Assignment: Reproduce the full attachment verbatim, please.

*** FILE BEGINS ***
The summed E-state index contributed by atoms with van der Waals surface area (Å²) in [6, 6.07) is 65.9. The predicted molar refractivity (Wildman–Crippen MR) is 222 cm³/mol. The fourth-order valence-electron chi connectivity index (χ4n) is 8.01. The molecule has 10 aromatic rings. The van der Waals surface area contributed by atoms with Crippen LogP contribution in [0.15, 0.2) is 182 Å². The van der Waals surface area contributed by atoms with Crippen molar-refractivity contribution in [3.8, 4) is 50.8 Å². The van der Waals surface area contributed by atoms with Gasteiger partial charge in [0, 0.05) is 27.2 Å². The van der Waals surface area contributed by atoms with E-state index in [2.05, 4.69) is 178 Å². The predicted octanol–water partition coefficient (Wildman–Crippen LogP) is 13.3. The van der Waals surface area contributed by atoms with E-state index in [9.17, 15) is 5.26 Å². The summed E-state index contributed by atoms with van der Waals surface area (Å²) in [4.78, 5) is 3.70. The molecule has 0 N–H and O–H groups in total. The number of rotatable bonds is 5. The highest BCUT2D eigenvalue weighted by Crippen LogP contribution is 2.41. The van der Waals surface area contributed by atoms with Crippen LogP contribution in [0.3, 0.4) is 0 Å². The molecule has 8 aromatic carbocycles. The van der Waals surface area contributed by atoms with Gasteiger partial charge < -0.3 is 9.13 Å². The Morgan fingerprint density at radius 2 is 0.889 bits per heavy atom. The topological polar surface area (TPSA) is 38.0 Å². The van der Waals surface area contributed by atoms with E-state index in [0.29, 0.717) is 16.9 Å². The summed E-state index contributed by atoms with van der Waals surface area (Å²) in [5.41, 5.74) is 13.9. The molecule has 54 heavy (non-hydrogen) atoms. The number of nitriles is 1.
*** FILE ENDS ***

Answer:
The summed E-state index contributed by atoms with van der Waals surface area (Å²) in [6, 6.07) is 65.9. The predicted molar refractivity (Wildman–Crippen MR) is 222 cm³/mol. The fourth-order valence-electron chi connectivity index (χ4n) is 8.01. The molecule has 10 aromatic rings. The van der Waals surface area contributed by atoms with Crippen LogP contribution in [0.15, 0.2) is 182 Å². The van der Waals surface area contributed by atoms with Crippen molar-refractivity contribution in [3.8, 4) is 50.8 Å². The van der Waals surface area contributed by atoms with Gasteiger partial charge in [0, 0.05) is 27.2 Å². The van der Waals surface area contributed by atoms with E-state index in [2.05, 4.69) is 178 Å². The predicted octanol–water partition coefficient (Wildman–Crippen LogP) is 13.3. The van der Waals surface area contributed by atoms with E-state index in [9.17, 15) is 5.26 Å². The summed E-state index contributed by atoms with van der Waals surface area (Å²) in [4.78, 5) is 3.70. The molecule has 0 N–H and O–H groups in total. The number of rotatable bonds is 5. The highest BCUT2D eigenvalue weighted by Crippen LogP contribution is 2.41. The van der Waals surface area contributed by atoms with Crippen LogP contribution in [0.3, 0.4) is 0 Å². The molecule has 8 aromatic carbocycles. The van der Waals surface area contributed by atoms with Gasteiger partial charge < -0.3 is 9.13 Å². The Morgan fingerprint density at radius 2 is 0.889 bits per heavy atom. The topological polar surface area (TPSA) is 38.0 Å². The van der Waals surface area contributed by atoms with E-state index in [0.29, 0.717) is 16.9 Å². The summed E-state index contributed by atoms with van der Waals surface area (Å²) in [5.41, 5.74) is 13.9. The molecule has 54 heavy (non-hydrogen) atoms. The number of nitriles is 1.